I've been writing lately to some of the exercises in The Practice of Poetry: Writing Exercises From Poets Who Teach, edited by Robin Behn and Chase Twichell. This one is entitled "The Night Aunt Dottie Caught Elvis's Handkerchief When He Tossed It From the Stage of the Sands in Vegas" and was written by David Wojahn. In essence, the challenge is to write a poem about a family member meeting a famous person. Here are the guidelines for this.
- The encounter can be real or imaginary, but should at least be plausible.
- The family member, not the famous person, should be the protagonist of the poem.
- The narrator must know the "inner workings of the family member's mind," and must write about the family member as a "character" in the third person.
- The famous person can be anyone in politics, entertainment, or the arts.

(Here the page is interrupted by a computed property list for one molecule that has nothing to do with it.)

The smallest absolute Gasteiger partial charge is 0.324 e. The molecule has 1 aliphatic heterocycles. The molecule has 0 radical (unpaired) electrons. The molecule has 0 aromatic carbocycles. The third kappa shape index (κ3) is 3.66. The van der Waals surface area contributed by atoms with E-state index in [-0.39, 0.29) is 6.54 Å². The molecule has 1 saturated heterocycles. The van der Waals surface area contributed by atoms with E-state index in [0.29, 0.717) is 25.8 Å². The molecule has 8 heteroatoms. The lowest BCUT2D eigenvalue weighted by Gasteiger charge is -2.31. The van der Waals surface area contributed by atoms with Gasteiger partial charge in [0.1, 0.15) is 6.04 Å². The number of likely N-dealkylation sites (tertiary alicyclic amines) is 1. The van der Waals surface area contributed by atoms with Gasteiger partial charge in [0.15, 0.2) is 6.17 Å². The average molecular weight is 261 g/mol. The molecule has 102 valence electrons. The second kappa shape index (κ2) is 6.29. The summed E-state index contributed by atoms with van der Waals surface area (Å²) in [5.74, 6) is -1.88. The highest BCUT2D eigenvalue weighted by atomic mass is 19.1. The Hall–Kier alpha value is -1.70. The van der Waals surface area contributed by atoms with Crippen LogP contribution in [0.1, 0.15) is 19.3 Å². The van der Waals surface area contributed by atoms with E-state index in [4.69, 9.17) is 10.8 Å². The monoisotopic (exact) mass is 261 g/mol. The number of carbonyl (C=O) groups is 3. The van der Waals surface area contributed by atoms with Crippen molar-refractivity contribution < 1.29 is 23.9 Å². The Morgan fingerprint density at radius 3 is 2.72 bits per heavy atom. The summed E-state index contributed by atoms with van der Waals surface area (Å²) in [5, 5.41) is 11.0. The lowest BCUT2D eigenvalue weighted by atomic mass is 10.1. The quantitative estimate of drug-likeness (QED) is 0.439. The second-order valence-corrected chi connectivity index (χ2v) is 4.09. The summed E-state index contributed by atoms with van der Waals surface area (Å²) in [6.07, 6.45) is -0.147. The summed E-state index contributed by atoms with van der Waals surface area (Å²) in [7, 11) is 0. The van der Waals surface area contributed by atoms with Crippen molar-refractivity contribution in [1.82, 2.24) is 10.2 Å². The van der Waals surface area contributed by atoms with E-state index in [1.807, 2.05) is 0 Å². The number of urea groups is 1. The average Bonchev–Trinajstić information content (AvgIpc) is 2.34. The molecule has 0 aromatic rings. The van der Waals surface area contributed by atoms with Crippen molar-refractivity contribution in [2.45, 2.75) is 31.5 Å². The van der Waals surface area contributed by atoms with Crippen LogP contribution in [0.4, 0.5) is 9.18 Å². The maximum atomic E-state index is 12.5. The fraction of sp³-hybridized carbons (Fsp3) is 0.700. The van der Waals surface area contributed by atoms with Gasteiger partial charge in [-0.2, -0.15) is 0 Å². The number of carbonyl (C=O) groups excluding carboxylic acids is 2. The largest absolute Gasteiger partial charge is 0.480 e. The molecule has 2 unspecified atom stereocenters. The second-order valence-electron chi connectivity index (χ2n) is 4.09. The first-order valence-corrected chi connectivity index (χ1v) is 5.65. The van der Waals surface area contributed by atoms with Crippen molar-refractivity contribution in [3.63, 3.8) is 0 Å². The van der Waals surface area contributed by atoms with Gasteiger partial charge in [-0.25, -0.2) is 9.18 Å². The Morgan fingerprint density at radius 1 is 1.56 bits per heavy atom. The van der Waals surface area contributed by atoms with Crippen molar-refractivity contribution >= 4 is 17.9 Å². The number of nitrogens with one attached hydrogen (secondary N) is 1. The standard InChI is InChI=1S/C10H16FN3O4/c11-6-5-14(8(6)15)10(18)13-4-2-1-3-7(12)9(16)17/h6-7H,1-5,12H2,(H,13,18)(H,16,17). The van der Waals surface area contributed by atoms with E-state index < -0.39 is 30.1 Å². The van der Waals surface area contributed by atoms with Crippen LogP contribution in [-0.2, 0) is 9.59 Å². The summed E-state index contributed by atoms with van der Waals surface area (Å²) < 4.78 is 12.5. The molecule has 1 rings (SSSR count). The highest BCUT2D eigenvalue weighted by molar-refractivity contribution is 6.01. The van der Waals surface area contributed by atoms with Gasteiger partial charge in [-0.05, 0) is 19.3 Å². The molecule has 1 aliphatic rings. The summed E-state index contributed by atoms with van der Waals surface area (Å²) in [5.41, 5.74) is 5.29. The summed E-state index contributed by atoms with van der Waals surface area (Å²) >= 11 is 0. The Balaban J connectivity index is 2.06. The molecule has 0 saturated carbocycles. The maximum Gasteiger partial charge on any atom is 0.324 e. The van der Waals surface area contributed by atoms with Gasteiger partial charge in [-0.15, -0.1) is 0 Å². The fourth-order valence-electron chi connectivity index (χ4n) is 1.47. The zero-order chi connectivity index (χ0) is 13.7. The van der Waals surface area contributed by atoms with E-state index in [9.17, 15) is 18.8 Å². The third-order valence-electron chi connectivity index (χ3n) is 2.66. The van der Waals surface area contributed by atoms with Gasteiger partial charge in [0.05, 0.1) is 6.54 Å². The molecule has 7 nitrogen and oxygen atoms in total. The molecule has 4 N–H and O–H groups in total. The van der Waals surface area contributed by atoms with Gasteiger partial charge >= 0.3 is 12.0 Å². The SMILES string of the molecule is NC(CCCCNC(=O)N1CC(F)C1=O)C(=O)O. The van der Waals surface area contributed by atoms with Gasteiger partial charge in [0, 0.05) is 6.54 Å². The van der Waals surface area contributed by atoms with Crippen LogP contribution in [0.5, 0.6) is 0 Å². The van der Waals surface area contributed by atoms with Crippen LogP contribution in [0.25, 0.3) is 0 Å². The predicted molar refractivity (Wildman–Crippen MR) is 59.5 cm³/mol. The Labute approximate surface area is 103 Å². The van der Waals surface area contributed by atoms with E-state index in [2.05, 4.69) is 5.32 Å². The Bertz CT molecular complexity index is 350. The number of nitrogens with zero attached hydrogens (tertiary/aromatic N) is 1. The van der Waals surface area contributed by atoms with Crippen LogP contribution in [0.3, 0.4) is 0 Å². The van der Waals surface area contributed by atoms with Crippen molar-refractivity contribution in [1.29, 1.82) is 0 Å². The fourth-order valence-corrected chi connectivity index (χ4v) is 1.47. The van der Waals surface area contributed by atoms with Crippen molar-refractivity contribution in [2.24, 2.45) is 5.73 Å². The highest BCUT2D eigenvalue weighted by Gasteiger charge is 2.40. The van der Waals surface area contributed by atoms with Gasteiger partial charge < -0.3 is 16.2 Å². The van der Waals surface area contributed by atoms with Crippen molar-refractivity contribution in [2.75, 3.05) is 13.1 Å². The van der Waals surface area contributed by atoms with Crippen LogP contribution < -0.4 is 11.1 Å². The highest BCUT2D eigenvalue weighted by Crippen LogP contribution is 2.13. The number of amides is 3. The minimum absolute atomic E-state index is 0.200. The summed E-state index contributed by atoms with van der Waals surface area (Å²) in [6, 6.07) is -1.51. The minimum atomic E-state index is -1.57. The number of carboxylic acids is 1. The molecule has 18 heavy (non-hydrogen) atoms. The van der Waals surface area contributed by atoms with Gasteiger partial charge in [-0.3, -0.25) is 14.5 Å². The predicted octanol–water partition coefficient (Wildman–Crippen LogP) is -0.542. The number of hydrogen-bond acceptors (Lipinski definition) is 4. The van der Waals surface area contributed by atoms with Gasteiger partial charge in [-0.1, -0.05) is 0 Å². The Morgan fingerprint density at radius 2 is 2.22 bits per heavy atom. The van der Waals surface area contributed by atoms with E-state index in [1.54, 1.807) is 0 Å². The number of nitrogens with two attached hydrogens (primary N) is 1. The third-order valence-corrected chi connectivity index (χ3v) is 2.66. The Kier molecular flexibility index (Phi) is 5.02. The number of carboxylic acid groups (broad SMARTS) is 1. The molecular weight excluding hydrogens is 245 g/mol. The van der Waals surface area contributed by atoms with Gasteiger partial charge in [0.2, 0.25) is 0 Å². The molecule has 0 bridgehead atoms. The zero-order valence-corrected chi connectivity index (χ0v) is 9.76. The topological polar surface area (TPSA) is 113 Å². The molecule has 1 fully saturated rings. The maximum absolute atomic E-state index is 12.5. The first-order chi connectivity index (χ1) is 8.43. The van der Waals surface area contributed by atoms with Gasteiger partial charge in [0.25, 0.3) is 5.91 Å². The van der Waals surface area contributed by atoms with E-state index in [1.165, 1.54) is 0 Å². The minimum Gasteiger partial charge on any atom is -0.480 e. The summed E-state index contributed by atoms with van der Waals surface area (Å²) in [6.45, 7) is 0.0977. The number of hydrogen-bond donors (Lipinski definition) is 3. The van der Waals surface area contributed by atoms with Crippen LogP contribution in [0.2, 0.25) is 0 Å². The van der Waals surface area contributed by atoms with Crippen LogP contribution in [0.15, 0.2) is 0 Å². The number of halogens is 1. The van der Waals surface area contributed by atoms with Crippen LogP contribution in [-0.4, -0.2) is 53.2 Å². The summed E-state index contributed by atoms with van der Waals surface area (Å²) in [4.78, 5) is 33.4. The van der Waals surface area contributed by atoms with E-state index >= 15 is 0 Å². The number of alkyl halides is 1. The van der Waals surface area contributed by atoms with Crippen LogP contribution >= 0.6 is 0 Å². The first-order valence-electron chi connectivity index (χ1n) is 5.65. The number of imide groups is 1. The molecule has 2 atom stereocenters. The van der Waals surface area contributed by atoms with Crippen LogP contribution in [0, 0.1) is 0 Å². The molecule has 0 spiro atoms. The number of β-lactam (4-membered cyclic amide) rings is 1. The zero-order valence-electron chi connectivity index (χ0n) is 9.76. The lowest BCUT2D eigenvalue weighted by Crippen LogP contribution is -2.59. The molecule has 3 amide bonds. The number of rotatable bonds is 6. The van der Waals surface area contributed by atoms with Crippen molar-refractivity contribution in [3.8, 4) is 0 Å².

- Generally, a longer poem is needed (at least 30 lines) to develop a portrait of the family member.
Here's a model poem for this exercise.
by Lynda Hull
Whole countries hover, oblivious on the edge
of history and in Cleveland the lake
already is dying. None of this matters
to my mother at seven, awakened from sleep
to follow her father through darkened rooms
downstairs to the restaurant emptied
of customers, chairs stacked and steam glazing
the window, through the kitchen bright with pans,
ropes of kielbasa, the tubs of creamy lard
that resemble, she thinks, ice cream.
At the tavern table her father's friends
talk rapidly to a man in a long gray coat,
in staccato French, Polish, harsh German.
Her mother stops her, holds her shoulders, and whispers
This is a famous man. Remember his face.
Trotsky, a name like one of her mother's
Read the poem in its entirety.
I hope you'll join me this week in writing a poem for this stretch. Please share a link to your poem or the poem itself in the comments.